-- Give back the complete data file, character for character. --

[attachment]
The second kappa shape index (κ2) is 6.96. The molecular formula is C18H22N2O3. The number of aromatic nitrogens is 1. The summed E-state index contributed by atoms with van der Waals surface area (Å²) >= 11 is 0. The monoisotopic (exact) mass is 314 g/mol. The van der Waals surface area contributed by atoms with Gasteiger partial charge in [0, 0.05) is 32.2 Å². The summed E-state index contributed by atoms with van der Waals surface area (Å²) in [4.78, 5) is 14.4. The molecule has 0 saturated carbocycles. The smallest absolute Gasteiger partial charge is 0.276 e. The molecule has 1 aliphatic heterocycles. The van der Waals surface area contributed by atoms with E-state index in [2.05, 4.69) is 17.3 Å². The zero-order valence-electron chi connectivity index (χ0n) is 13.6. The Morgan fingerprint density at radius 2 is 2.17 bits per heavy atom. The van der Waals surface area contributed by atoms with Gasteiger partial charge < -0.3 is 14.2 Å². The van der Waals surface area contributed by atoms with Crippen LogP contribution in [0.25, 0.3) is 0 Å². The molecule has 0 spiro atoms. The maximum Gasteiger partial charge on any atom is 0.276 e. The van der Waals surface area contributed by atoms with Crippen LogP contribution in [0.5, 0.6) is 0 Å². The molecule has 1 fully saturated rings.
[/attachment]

The second kappa shape index (κ2) is 6.96. The molecular formula is C18H22N2O3. The number of aromatic nitrogens is 1. The summed E-state index contributed by atoms with van der Waals surface area (Å²) >= 11 is 0. The monoisotopic (exact) mass is 314 g/mol. The van der Waals surface area contributed by atoms with Gasteiger partial charge in [0, 0.05) is 32.2 Å². The summed E-state index contributed by atoms with van der Waals surface area (Å²) in [4.78, 5) is 14.4. The molecule has 0 saturated carbocycles. The smallest absolute Gasteiger partial charge is 0.276 e. The molecule has 1 aliphatic heterocycles. The van der Waals surface area contributed by atoms with E-state index in [2.05, 4.69) is 17.3 Å². The zero-order valence-electron chi connectivity index (χ0n) is 13.6. The Morgan fingerprint density at radius 2 is 2.17 bits per heavy atom. The van der Waals surface area contributed by atoms with Gasteiger partial charge < -0.3 is 14.2 Å². The van der Waals surface area contributed by atoms with Crippen LogP contribution in [0.25, 0.3) is 0 Å². The molecule has 0 spiro atoms. The maximum Gasteiger partial charge on any atom is 0.276 e. The van der Waals surface area contributed by atoms with Crippen LogP contribution in [0.5, 0.6) is 0 Å². The molecule has 1 fully saturated rings.